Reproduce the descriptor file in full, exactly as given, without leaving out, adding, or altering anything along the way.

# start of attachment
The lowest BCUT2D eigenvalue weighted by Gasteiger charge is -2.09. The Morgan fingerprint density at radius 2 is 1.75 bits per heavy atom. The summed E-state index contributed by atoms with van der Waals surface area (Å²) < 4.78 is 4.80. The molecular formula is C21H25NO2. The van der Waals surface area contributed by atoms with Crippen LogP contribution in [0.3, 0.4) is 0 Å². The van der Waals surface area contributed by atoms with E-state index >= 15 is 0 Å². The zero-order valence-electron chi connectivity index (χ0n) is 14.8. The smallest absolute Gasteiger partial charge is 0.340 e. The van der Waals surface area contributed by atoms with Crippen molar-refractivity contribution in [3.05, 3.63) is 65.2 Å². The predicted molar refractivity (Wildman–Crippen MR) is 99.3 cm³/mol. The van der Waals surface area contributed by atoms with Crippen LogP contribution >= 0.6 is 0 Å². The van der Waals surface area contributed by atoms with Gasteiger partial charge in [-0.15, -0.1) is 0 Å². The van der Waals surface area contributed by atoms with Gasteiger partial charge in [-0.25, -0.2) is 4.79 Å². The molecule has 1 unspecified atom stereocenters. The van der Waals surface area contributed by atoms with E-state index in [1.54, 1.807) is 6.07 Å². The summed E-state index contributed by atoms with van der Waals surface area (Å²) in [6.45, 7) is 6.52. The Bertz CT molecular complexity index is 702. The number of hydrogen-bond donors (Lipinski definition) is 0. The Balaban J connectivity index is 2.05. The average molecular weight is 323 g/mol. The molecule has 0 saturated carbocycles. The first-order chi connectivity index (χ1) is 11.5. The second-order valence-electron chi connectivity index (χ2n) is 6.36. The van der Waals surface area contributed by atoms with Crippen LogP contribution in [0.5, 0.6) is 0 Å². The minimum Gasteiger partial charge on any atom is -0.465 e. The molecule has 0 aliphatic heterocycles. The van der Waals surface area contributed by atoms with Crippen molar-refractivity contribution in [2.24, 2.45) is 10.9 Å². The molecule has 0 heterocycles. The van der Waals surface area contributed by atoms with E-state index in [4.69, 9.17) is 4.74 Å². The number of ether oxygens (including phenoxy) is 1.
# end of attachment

The lowest BCUT2D eigenvalue weighted by Gasteiger charge is -2.09. The Morgan fingerprint density at radius 2 is 1.75 bits per heavy atom. The summed E-state index contributed by atoms with van der Waals surface area (Å²) < 4.78 is 4.80. The molecular formula is C21H25NO2. The van der Waals surface area contributed by atoms with Crippen LogP contribution in [0.3, 0.4) is 0 Å². The van der Waals surface area contributed by atoms with E-state index >= 15 is 0 Å². The zero-order valence-electron chi connectivity index (χ0n) is 14.8. The smallest absolute Gasteiger partial charge is 0.340 e. The van der Waals surface area contributed by atoms with Crippen molar-refractivity contribution in [3.05, 3.63) is 65.2 Å². The predicted molar refractivity (Wildman–Crippen MR) is 99.3 cm³/mol. The van der Waals surface area contributed by atoms with Crippen LogP contribution >= 0.6 is 0 Å². The van der Waals surface area contributed by atoms with Gasteiger partial charge in [-0.15, -0.1) is 0 Å². The van der Waals surface area contributed by atoms with Gasteiger partial charge in [-0.25, -0.2) is 4.79 Å². The molecule has 1 unspecified atom stereocenters. The van der Waals surface area contributed by atoms with E-state index in [1.54, 1.807) is 6.07 Å². The summed E-state index contributed by atoms with van der Waals surface area (Å²) in [6.45, 7) is 6.52. The Bertz CT molecular complexity index is 702. The number of hydrogen-bond donors (Lipinski definition) is 0. The Balaban J connectivity index is 2.05. The average molecular weight is 323 g/mol. The molecule has 0 saturated carbocycles. The first-order chi connectivity index (χ1) is 11.5. The second-order valence-electron chi connectivity index (χ2n) is 6.36. The van der Waals surface area contributed by atoms with Crippen LogP contribution in [0.5, 0.6) is 0 Å². The minimum Gasteiger partial charge on any atom is -0.465 e. The molecule has 0 aliphatic heterocycles. The van der Waals surface area contributed by atoms with Crippen molar-refractivity contribution in [2.24, 2.45) is 10.9 Å². The molecule has 0 heterocycles. The van der Waals surface area contributed by atoms with E-state index in [4.69, 9.17) is 4.74 Å². The number of ether oxygens (including phenoxy) is 1.